Iran releases some journalists, vilifies foreign press
|Publisher||Committee to Protect Journalists|
|Publication Date||30 June 2009|
|Cite as||Committee to Protect Journalists, Iran releases some journalists, vilifies foreign press, 30 June 2009, available at: http://www.refworld.org/docid/4a840bdf1e.html [accessed 29 March 2015]|
|Disclaimer||This is not a UNHCR publication. UNHCR is not responsible for, nor does it necessarily endorse, its content. Any views expressed are solely those of the author or publisher and do not necessarily reflect those of UNHCR, the United Nations or its Member States.|
New York, June 30, 2009 – The Committee to Protect Journalists today called on the Iranian authorities to immediately release all jailed journalists and to stop vilifying the foreign press. CPJ also welcomed the release of a number of employees of the reformist newspaper Kalameh Sabz who had been held since June 23.
In recent days, the Iranian government has launched a campaign designed to malign the foreign press, blaming demonstrations that followed the contested June 12 presidential elections on foreign news media, particularly British and U.S. news outlets. On June 19, Supreme Leader Ayatollah Ali Khamenei blamed foreign media for social unrest, calling it "evil" for allegedly misleading and agitating the Iranian people. According to Iranian news reports, an official also claimed that the BBC, not government gunmen, had shot Neda Agha Soltan, the demonstrator whose death was caught on camera and broadcast across the world, purportedly to agitate the people of Iran against the government.
Fars News agency today posted an 11-page "confession" by Tehran's Newsweek correspondent Maziar Bahari, who was detained on June 21, in which he is reported to have said, according to a translation on The Washington Post's Web site: "The activities of Western journalists in news gathering and spying and gathering intelligence are undeniable." The document also claims Bahari said: "I, too, as a journalist and a member of this great Western capitalism machine, either blindly or on purpose, participated in projecting doubts and promoting a color revolution."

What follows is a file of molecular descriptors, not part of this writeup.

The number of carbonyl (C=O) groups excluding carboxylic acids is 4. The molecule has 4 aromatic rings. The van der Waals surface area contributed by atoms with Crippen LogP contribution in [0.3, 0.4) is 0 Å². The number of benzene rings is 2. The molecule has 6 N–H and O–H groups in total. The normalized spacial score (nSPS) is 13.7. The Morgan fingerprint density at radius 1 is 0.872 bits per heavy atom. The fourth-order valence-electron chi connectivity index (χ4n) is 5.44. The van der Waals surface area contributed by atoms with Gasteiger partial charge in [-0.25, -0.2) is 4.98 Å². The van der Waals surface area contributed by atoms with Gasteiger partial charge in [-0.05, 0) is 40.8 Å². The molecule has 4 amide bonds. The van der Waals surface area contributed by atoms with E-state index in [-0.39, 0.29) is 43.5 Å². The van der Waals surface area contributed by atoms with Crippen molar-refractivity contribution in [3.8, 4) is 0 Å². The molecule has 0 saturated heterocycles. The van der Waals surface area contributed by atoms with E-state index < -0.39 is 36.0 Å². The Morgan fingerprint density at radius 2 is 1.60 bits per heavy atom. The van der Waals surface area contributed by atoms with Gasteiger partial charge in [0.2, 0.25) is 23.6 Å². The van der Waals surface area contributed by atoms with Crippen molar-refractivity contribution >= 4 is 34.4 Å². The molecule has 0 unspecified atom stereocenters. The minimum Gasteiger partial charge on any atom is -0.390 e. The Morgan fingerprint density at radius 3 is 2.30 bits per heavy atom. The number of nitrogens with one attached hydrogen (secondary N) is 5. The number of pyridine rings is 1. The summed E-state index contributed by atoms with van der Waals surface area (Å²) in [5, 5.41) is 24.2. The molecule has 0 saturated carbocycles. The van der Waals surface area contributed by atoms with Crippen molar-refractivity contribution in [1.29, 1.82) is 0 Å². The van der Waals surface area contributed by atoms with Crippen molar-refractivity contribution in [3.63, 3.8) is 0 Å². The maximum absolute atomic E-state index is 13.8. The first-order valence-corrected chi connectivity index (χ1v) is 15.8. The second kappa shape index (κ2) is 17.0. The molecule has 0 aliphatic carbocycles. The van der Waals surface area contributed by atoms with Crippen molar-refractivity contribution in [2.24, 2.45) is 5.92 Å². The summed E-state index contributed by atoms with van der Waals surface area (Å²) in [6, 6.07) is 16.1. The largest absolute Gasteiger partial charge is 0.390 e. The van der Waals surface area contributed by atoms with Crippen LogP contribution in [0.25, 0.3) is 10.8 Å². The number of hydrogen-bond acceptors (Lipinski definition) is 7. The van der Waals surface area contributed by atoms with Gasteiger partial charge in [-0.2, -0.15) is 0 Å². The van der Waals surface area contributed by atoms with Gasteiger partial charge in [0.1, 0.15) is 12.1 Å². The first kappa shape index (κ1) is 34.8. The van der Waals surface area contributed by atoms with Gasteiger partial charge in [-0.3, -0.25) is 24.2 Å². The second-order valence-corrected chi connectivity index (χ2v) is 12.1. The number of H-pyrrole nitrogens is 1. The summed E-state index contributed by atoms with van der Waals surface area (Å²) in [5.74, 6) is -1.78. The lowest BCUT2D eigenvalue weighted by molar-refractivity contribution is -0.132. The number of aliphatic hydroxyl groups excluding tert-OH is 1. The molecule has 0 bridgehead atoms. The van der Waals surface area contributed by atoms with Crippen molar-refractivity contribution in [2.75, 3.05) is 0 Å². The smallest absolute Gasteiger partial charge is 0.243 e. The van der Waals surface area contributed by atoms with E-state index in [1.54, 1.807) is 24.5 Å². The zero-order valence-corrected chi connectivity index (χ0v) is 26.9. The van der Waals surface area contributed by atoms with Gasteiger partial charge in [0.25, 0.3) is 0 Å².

"The Iranian government invited international media to cover the presidential campaign when they wanted to showcase the elections," said CPJ executive director Joel Simon. "When journalists covered the street protests that erupted in the disputed aftermath, the government turned on the media, essentially blaming journalists for doing their job."
In a separate development, Ayande News, a self-described independent news Web site, reported that 22 of the 25 jailed employees of Kalameh Sabz, the reformist newspaper owned by defeated presidential candidate Mir-Hossein Mousavi, were released on Monday. Alireza Hosseini Beheshti, manager of Kalameh Sabz, told the site that three editorial staffers remain behind bars. Over the weekend, authorities also released Life.com photographer Amir Sadeghi, who was arrested about a week earlier.
"We welcome the news of the release of the Kalameh Sabz staffers and Amir Sadeghi," said Mohamed Abdel Dayem, CPJ's program coordinator for the Middle East and North Africa. "The Iranian authorities should now release the rest of Kalame Sabz's employees and the many other journalists who are being held."
On June 23, Iranian security agents arrested the Kalameh Sabz employees, according to local and international news reports. Editor-in-Chief Alireza Beheshti Shirazi told the Farsi-language service of German broadcaster Deutsche-Welle hours before his arrest that armed plainclothes agents had detained employees who had visited the office to collect their salaries that day.
The government has blocked the paper, among others, from being published since June 14.
On Saturday, another journalist was arrested. Mujtaba Tehrani, a reporter with Itmad e Milli, the newspaper owned by defeated presidential candidate Mehdi Karroubi, was detained while returning home from his office at reported Saham News, a Karroubi affiliated Web site. The site said that on Sunday police searched Tehrani's house and confiscated his computer.
Following the country's June 12 presidential elections, which gave a landslide majority to President Mahmoud Ahmedinejad, protests over the results of the elections have been held in cities cross Iran. The government has cracked down on the media and journalists in an attempt to control of the flow of information.
Authorities have arrested dozens of journalists since June 12. Most of the detained journalists work for the local media, although two of them work for international news organizations, according to CPJ research.
June 30, 2009 6:27 PM ET